Hale: “But keep it simple, while we build up money. That’s it. We’re going to fix culverts. We’re going to fix the streets. I need to focus on the water and sewer treatment plants, which I’ve got about $3.5 million that we need to invest in there. But that is probably over a three-year period. That’s a big one that we really cannot take our eyes off of. That is real money we need to put back into the investment here. Beyond that, nothing. Pretty simple. We just paint, caulk, wash. I am not denying that we need some equipment, but I am not going to go into – ‘we haven’t bought anything for years and now we are just going to go hog wild’. No, we are not. We’re going to take our time. We are going to make sure we get it right and see what equipment we do need. One, I can’t get it anyway. Second, the inflationary environment that we are in right now is unbelievable. I am paying 30 – 40 percent higher than I would. I’ll hold onto my money and put it up for a reasonable rate of return and I’ll wait for this whole thing to come crashing and burning down like it did in ’09. Then as a Village, we will go on a buying spree. But until then, I don’t see us wasting our money. So, Larry [Siener], just a nutshell. That is what I am looking at. I am looking to spend our money wisely, but not get into these side projects that we are buying big equipment and doing all of these other things. I’ve already stumbled on close to a million dollars just in stuff that they can’t give me a good answer on and I just got going. But, that is the way I am seeing it.”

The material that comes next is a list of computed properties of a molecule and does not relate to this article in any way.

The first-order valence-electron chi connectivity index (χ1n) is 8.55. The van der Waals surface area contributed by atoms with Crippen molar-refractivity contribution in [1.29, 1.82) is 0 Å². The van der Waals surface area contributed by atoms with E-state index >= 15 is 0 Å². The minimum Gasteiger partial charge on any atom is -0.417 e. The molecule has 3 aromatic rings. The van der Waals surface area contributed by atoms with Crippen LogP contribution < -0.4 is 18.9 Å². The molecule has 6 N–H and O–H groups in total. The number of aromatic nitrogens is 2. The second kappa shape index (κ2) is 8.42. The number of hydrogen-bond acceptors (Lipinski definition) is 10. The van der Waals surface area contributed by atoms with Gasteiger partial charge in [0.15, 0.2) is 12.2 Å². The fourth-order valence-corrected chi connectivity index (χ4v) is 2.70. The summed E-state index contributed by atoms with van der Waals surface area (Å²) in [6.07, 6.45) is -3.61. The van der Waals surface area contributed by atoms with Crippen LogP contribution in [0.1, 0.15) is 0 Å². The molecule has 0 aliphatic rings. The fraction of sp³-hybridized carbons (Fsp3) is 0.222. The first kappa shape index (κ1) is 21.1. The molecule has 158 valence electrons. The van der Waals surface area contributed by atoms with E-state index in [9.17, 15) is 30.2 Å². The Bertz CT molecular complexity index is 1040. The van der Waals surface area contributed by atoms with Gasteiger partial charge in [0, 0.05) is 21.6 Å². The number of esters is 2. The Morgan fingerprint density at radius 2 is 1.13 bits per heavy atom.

Hale: He said he looked at some common property today (February 28, 2022) because he is trying to develop a “long-term vision of how to put some amenities on the east end. Tennis courts, pickleball courts, basketball courts, nice little family area. We found some [property]. I don’t need to go buy more property from Cooper to get this. I think we can get it done with the existing property we already have. We are just going to repurpose something and clean it up; making it much nicer than it is now. But I believe we found what we want, to be able to put something in for the east end. But we’ll put our money out there – probably $350,000, I think, we can probably get something done. But I can make that up, just off these Seven-year O & M’s and make an investment in the neighborhood. That’s what I am looking at. That is how I am looking at it. I have a million questions, I am sure. But as I highlight them and make sure, we don’t need it, because there are some things we can use a vendor for to get us through the next few years and there are some things that we need to make long-term investments on.”